I have a friend who jokes that his dog’s breath can kill spiders climbing walls across the room, and having spent time with them both I’m not sure it’s an exaggeration. Stinky breath can of course mean something stinky was eaten (dogs who like to “clean” litterboxes is a topic for a future column) but it can also mean a more serious problem with our pet’s health.
You and I floss and brush our teeth several times every day (well at least I know I do!) and we see the dentist even when there’s no toothache. We do this so that people will not back away from us in horror, and we also do so as part of our preventive health regimen. Imagine the potential for gum disease and other possibly more serious illness if we simply chose to ignore our mouths. Periodontal (gum) disease is the primary cause of bad breath in our dogs and cats, and an estimated 75% of our pets suffer from plaque build-up spreading first to the teeth and eventually below the gumline. Pets’ teeth need brushing just like our own, and there are various special toothbrushes and toothpastes (steak flavored – yum!) available; less wet food and more dry kibble can also help. Whether or not you can keep the problem at bay on your own or if it also requires a veterinarian’s periodic expertise depends on how much a habit you can make of this as well as your pet’s own health and genetics.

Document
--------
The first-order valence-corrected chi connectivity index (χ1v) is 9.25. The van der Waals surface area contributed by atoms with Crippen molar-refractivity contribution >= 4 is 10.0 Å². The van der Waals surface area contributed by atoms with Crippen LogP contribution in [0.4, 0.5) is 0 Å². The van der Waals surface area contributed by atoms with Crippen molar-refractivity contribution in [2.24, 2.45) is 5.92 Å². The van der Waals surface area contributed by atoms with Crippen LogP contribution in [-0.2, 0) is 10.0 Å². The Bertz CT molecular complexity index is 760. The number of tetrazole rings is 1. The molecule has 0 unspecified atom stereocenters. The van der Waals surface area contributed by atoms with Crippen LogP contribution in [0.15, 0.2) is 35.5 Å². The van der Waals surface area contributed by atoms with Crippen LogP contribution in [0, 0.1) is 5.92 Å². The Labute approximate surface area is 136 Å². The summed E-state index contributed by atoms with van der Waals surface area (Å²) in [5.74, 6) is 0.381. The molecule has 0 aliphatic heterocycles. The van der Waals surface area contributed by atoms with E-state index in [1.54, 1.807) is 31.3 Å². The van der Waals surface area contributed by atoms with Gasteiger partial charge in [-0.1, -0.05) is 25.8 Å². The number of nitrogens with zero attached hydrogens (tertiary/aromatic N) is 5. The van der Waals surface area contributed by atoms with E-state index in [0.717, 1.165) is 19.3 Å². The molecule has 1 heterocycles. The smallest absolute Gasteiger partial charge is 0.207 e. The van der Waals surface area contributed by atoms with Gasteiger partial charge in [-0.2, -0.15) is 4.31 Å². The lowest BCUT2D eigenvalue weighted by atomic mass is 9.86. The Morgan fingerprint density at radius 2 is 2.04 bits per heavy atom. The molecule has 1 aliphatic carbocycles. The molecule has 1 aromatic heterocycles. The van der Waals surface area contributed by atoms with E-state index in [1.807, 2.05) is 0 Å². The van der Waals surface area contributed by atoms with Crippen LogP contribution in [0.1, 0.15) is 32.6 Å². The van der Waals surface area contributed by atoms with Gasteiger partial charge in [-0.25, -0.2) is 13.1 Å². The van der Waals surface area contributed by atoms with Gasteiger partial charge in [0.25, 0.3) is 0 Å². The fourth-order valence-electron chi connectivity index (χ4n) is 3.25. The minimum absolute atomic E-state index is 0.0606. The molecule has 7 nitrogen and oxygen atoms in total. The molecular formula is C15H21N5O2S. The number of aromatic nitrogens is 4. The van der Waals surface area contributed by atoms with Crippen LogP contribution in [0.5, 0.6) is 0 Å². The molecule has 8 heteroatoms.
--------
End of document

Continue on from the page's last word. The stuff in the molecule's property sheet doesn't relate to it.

Other causes of pet bad breath can include diabetes (a diabetic pet’s breath reportedly smells like nail polish remover), kidney disease (breath smells like urine), liver disease, gastrointestinal disease, and sinus infections. But not only can bad breath be itself a sign of disease, it can also lead to – or, more accurately, dirty teeth and gums can lead to – serious illnesses such as heart disease. So if your pet’s kisses are icky, don’t just hold your nose: See your vet!